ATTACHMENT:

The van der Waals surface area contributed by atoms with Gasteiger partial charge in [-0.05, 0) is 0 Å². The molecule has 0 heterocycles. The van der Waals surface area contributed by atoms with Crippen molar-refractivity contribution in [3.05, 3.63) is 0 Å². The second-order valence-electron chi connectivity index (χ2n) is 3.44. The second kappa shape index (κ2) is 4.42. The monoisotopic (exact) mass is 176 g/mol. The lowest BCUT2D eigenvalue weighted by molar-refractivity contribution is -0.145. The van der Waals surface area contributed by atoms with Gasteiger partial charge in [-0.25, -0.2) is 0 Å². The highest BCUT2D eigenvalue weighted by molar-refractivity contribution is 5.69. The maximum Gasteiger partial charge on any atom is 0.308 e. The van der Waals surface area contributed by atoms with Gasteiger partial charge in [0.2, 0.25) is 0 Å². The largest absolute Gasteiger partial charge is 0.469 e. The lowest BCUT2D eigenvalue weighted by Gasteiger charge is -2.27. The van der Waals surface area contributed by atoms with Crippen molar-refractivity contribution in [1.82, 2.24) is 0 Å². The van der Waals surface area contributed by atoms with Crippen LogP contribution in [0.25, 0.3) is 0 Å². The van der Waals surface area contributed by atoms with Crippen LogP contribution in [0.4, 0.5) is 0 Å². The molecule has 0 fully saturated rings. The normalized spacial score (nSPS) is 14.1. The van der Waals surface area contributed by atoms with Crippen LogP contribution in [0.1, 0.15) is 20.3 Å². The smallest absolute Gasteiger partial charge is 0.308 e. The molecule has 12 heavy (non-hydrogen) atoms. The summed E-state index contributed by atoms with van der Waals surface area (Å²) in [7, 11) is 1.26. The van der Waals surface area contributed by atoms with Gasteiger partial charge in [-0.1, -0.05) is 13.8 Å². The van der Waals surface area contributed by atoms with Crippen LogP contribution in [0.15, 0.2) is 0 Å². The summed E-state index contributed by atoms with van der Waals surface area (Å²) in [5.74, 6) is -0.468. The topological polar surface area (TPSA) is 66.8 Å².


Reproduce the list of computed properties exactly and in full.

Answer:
The van der Waals surface area contributed by atoms with Gasteiger partial charge in [-0.05, 0) is 0 Å². The molecule has 0 heterocycles. The van der Waals surface area contributed by atoms with Crippen molar-refractivity contribution in [3.05, 3.63) is 0 Å². The second-order valence-electron chi connectivity index (χ2n) is 3.44. The second kappa shape index (κ2) is 4.42. The monoisotopic (exact) mass is 176 g/mol. The lowest BCUT2D eigenvalue weighted by molar-refractivity contribution is -0.145. The van der Waals surface area contributed by atoms with Gasteiger partial charge in [-0.25, -0.2) is 0 Å². The highest BCUT2D eigenvalue weighted by molar-refractivity contribution is 5.69. The maximum Gasteiger partial charge on any atom is 0.308 e. The van der Waals surface area contributed by atoms with Gasteiger partial charge in [0.2, 0.25) is 0 Å². The largest absolute Gasteiger partial charge is 0.469 e. The lowest BCUT2D eigenvalue weighted by Gasteiger charge is -2.27. The van der Waals surface area contributed by atoms with Crippen molar-refractivity contribution in [1.82, 2.24) is 0 Å². The van der Waals surface area contributed by atoms with Crippen LogP contribution in [0.25, 0.3) is 0 Å². The van der Waals surface area contributed by atoms with Crippen LogP contribution in [0.4, 0.5) is 0 Å². The molecule has 0 fully saturated rings. The normalized spacial score (nSPS) is 14.1. The van der Waals surface area contributed by atoms with Crippen LogP contribution in [0.1, 0.15) is 20.3 Å². The smallest absolute Gasteiger partial charge is 0.308 e. The molecule has 12 heavy (non-hydrogen) atoms. The summed E-state index contributed by atoms with van der Waals surface area (Å²) in [7, 11) is 1.26. The van der Waals surface area contributed by atoms with Gasteiger partial charge in [-0.1, -0.05) is 13.8 Å². The van der Waals surface area contributed by atoms with Crippen LogP contribution in [0.15, 0.2) is 0 Å². The summed E-state index contributed by atoms with van der Waals surface area (Å²) in [5.74, 6) is -0.468. The topological polar surface area (TPSA) is 66.8 Å².